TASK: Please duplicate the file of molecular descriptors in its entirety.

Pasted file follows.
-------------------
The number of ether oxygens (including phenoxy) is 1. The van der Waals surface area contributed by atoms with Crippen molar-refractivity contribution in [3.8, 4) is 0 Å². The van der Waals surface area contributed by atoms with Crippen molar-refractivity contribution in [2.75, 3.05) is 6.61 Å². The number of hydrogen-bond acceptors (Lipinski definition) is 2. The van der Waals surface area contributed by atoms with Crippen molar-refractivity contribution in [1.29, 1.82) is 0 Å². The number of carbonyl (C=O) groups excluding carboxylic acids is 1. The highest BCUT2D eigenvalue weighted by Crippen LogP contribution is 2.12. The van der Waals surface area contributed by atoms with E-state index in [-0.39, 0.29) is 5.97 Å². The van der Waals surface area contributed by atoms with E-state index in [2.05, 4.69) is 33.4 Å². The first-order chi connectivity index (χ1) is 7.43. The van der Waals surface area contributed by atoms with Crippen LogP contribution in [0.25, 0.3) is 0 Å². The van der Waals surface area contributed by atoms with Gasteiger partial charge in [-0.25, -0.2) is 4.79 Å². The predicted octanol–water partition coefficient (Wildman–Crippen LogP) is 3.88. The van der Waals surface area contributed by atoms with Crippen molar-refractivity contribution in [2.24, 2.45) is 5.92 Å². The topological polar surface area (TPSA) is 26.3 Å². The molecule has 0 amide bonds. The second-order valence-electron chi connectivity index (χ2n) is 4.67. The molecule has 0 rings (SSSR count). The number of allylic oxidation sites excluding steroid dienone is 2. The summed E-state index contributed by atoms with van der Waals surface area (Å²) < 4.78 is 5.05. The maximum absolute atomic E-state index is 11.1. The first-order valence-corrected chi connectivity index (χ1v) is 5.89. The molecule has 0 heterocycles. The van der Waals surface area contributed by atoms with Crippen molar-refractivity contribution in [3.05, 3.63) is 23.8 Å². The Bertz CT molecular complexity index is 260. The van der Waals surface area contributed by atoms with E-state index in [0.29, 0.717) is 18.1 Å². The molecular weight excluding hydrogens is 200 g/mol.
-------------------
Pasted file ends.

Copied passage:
The number of ether oxygens (including phenoxy) is 1. The van der Waals surface area contributed by atoms with Crippen molar-refractivity contribution in [3.8, 4) is 0 Å². The van der Waals surface area contributed by atoms with Crippen molar-refractivity contribution in [2.75, 3.05) is 6.61 Å². The number of hydrogen-bond acceptors (Lipinski definition) is 2. The van der Waals surface area contributed by atoms with Crippen molar-refractivity contribution in [1.29, 1.82) is 0 Å². The number of carbonyl (C=O) groups excluding carboxylic acids is 1. The highest BCUT2D eigenvalue weighted by Crippen LogP contribution is 2.12. The van der Waals surface area contributed by atoms with E-state index in [-0.39, 0.29) is 5.97 Å². The van der Waals surface area contributed by atoms with E-state index in [2.05, 4.69) is 33.4 Å². The first-order chi connectivity index (χ1) is 7.43. The van der Waals surface area contributed by atoms with Crippen LogP contribution in [0.25, 0.3) is 0 Å². The van der Waals surface area contributed by atoms with Gasteiger partial charge in [-0.25, -0.2) is 4.79 Å². The predicted octanol–water partition coefficient (Wildman–Crippen LogP) is 3.88. The van der Waals surface area contributed by atoms with Crippen molar-refractivity contribution in [2.24, 2.45) is 5.92 Å². The topological polar surface area (TPSA) is 26.3 Å². The molecule has 0 amide bonds. The second-order valence-electron chi connectivity index (χ2n) is 4.67. The molecule has 0 rings (SSSR count). The number of allylic oxidation sites excluding steroid dienone is 2. The summed E-state index contributed by atoms with van der Waals surface area (Å²) < 4.78 is 5.05. The maximum absolute atomic E-state index is 11.1. The first-order valence-corrected chi connectivity index (χ1v) is 5.89. The molecule has 0 heterocycles. The van der Waals surface area contributed by atoms with Crippen molar-refractivity contribution in [3.05, 3.63) is 23.8 Å². The Bertz CT molecular complexity index is 260. The van der Waals surface area contributed by atoms with E-state index in [0.29, 0.717) is 18.1 Å². The molecular weight excluding hydrogens is 200 g/mol.